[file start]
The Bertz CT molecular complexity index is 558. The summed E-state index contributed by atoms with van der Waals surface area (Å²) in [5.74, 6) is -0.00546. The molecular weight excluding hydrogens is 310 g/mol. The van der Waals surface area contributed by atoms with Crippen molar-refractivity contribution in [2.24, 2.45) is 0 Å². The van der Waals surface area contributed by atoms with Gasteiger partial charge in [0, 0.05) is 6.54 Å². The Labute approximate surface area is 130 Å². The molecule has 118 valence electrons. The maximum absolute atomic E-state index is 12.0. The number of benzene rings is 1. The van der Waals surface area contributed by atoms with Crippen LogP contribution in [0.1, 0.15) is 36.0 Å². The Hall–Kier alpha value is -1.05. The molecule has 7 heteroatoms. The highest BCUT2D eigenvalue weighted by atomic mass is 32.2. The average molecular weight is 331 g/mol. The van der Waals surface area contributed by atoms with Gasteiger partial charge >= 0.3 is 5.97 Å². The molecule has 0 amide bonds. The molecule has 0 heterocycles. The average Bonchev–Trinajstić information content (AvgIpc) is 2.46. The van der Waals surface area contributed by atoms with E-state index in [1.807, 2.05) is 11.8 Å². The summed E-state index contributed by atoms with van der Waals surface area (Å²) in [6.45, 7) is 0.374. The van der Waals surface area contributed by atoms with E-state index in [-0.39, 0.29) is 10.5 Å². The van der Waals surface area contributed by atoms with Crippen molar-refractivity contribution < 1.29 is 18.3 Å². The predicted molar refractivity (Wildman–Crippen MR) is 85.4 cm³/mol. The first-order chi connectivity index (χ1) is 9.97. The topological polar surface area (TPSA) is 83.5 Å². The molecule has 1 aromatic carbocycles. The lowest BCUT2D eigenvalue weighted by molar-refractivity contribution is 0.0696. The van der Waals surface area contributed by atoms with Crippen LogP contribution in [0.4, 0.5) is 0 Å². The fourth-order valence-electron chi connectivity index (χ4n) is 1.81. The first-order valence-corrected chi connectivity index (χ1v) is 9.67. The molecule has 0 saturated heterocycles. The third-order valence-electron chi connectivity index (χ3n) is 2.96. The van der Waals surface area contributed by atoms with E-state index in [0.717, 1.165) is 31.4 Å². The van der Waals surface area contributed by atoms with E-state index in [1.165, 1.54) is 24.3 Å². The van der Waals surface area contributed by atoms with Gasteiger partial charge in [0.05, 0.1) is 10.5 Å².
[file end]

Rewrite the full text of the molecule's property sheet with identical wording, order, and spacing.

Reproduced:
The Bertz CT molecular complexity index is 558. The summed E-state index contributed by atoms with van der Waals surface area (Å²) in [5.74, 6) is -0.00546. The molecular weight excluding hydrogens is 310 g/mol. The van der Waals surface area contributed by atoms with Crippen molar-refractivity contribution in [2.24, 2.45) is 0 Å². The van der Waals surface area contributed by atoms with Gasteiger partial charge in [0, 0.05) is 6.54 Å². The Labute approximate surface area is 130 Å². The molecule has 118 valence electrons. The maximum absolute atomic E-state index is 12.0. The number of benzene rings is 1. The van der Waals surface area contributed by atoms with Crippen LogP contribution in [0.1, 0.15) is 36.0 Å². The Hall–Kier alpha value is -1.05. The molecule has 7 heteroatoms. The highest BCUT2D eigenvalue weighted by atomic mass is 32.2. The average molecular weight is 331 g/mol. The van der Waals surface area contributed by atoms with Gasteiger partial charge >= 0.3 is 5.97 Å². The molecule has 0 amide bonds. The molecule has 0 heterocycles. The average Bonchev–Trinajstić information content (AvgIpc) is 2.46. The van der Waals surface area contributed by atoms with E-state index in [1.807, 2.05) is 11.8 Å². The summed E-state index contributed by atoms with van der Waals surface area (Å²) in [6.45, 7) is 0.374. The van der Waals surface area contributed by atoms with E-state index in [-0.39, 0.29) is 10.5 Å². The van der Waals surface area contributed by atoms with Crippen molar-refractivity contribution < 1.29 is 18.3 Å². The predicted molar refractivity (Wildman–Crippen MR) is 85.4 cm³/mol. The first-order chi connectivity index (χ1) is 9.97. The topological polar surface area (TPSA) is 83.5 Å². The molecule has 1 aromatic carbocycles. The lowest BCUT2D eigenvalue weighted by molar-refractivity contribution is 0.0696. The van der Waals surface area contributed by atoms with Crippen LogP contribution in [0.4, 0.5) is 0 Å². The fourth-order valence-electron chi connectivity index (χ4n) is 1.81. The first-order valence-corrected chi connectivity index (χ1v) is 9.67. The molecule has 0 saturated heterocycles. The third-order valence-electron chi connectivity index (χ3n) is 2.96. The van der Waals surface area contributed by atoms with E-state index in [0.717, 1.165) is 31.4 Å². The van der Waals surface area contributed by atoms with E-state index in [1.165, 1.54) is 24.3 Å². The van der Waals surface area contributed by atoms with Gasteiger partial charge in [0.05, 0.1) is 10.5 Å².